Fangs of Freedom

Fangs of Freedom

In the wake of, all the fancy talk going on (at least in the social media and television space), a major chunk of the political class and the society is asking – what should be the permissible extent of freedom of expression? What degree of opinion must be accepted?

Dissent: fundamental to reason and rationale

All trouble begins when the system and the society starts looking upon each form of dissent as a violation. While democracy, democratic values and faith in institutions should be surging, assimilating spheres of one’s public as well as private lives, our society has always been like a selectively permeable membrane filtering and passing the changes that re-enforces its trivial notion or do not harm it by stopping the ones which may cause re-defining of values. It is hence rightly said that “Every change is acceptable, unless it involves oneself.”


If you are neutral in situations of injustice, you have chosen the side of the oppressor. If an elephant has its foot on the tail of a mouse, and you say that you are neutral, the mouse will not appreciate your neutrality.
― Desmond Tutu

Yes, the freedom is not just political or social, it is something that delves deeper encompassing into personal lives and way of visualising  things around. It may sound Utopian but at least, idealistic approach while taking even personal decisions might bring all the difference.

Dissent is an elementary and indispensable part of human civilisation and modernity. There is nothing wrong in being critical, cynical or even paranoid until it does not creates nuisance or disturbs the state of order of the land.
Violation and dissent are the two completely different terms that are often mistaken for the other and so must be recognised .

At the end of the day, one must remember – It was the dissent of Raja Ram Mohan Roy that led to the abolition of Sati (the tradition of widow-burning). It was the dissent of Savitri Bai Phule that led her to establish girls educational centre; which acted as a torch-bearer for the entire society for educating women, considered taboo at that time.
It  was the dissent by Subhash Chandra Bose that he chose not to take up a luxury job and instead fight for the freedom against the British.
At times, dissent fosters great accomplishments but submission to norms leads to the herd though.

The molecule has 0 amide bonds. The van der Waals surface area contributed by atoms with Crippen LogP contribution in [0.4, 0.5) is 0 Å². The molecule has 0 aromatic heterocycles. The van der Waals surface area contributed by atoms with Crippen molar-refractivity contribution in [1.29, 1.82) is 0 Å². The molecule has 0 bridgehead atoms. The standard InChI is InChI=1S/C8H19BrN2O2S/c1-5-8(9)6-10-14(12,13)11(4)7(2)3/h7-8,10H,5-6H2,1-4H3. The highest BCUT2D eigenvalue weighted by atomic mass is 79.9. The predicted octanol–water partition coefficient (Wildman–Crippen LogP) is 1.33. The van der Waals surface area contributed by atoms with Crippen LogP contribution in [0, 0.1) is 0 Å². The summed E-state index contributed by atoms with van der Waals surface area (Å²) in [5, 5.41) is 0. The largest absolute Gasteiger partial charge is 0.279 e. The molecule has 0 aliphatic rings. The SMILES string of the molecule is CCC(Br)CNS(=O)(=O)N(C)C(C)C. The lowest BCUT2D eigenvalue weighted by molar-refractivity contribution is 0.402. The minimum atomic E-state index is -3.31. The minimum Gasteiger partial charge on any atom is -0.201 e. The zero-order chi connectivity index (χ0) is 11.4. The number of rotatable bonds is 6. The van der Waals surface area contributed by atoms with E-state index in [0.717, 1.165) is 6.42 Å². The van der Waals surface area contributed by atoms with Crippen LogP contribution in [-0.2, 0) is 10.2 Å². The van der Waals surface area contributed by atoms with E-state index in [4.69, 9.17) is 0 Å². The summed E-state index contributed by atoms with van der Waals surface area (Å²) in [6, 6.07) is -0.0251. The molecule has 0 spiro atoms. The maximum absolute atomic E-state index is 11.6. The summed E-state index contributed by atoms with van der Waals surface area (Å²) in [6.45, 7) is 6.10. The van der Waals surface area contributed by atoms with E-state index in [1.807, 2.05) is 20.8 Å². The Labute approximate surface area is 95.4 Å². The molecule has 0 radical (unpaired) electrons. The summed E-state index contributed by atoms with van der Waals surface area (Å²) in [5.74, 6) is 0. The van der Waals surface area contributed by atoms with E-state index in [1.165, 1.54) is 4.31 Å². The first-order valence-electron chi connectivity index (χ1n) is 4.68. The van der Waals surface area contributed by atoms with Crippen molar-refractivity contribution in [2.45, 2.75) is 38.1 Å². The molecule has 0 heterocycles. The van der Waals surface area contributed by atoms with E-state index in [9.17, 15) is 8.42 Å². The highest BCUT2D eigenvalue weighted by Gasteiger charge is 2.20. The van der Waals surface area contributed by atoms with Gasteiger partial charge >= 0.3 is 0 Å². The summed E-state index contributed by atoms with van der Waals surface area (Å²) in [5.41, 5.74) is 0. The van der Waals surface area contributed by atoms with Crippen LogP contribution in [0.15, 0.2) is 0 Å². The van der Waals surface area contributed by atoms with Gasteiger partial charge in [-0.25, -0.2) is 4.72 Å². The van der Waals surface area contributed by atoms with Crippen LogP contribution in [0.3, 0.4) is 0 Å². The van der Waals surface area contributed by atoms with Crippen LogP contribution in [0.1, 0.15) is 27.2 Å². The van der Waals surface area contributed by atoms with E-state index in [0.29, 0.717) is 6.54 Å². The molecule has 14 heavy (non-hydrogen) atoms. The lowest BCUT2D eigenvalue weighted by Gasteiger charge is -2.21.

A right, not mercy.

All the citizens of India are guaranteed “the right to freedom of speech and expression” according to the Article 19(A) of constitution of India. Though this is not absolute, restrictions apply in the case of serious implications which is reasonable as it provides check and balance for every situation that may come and must not be used as a mean to curb differences in opinion.
It is a ‘right’ that is as fundamental as right to life itself.
According to me, the question ‘What should be the extent of freedom of expression?‘ is itself an indignation of sanctity of expression. It must be realised that it is a right that constitution promises us and isn’t a mercy bestowed by any entity (society/system).

There can be no permissible extent because it has to be absolute, except in cases where matter of concern and violation are involved.
It also might be a case that, we who are served all this on platters, are we taking it  for granted? Is it that we as a society have stopped realising the importance it holds,in our lives, in our professions, in our way of life?

No one must be able to snatch it as per their respective wishes, as it will in due time undermine democracy and institutions and reflects (in larger perspective) in forms of unrest, instability.

Freedom of mind is the real freedom.
A person whose mind is not free though he may not be in chains, is a slave, not a free man.
One whose mind is not free, though he may not be in prison, is a prisoner and not a free man.
One whose mind is not free though alive, is no better than dead.
Freedom of mind is the proof of one’s existence.

― DR. B.R Ambedkar, Writings and Speeches

Fangs Of Freedom

So it relies on the society, it needs to largely keep introspecting, the narratives of discourse and the impact they may have because ‘WE ARE WHAT WE THINK.’  Whether we really want to blunt the fangs of expression or in course of time – sharpen its teeth.

We really need to have an opinion on every topic that concerns our society. As they are the ones that are going to determine ours as well as our country’s future and one must realise that fallacy in one outlook doesn’t prove the other correct; both of them would be having parts of fact and parts of propaganda pinned to it.

We need to respect ‘not agreeing‘ and ‘honour differences of thought, ideology and perception instead of suppressing it‘. We need to decide wisely and ensure that our decisions strengthens the democracy, rule of law and growth.

Ananya Chitransh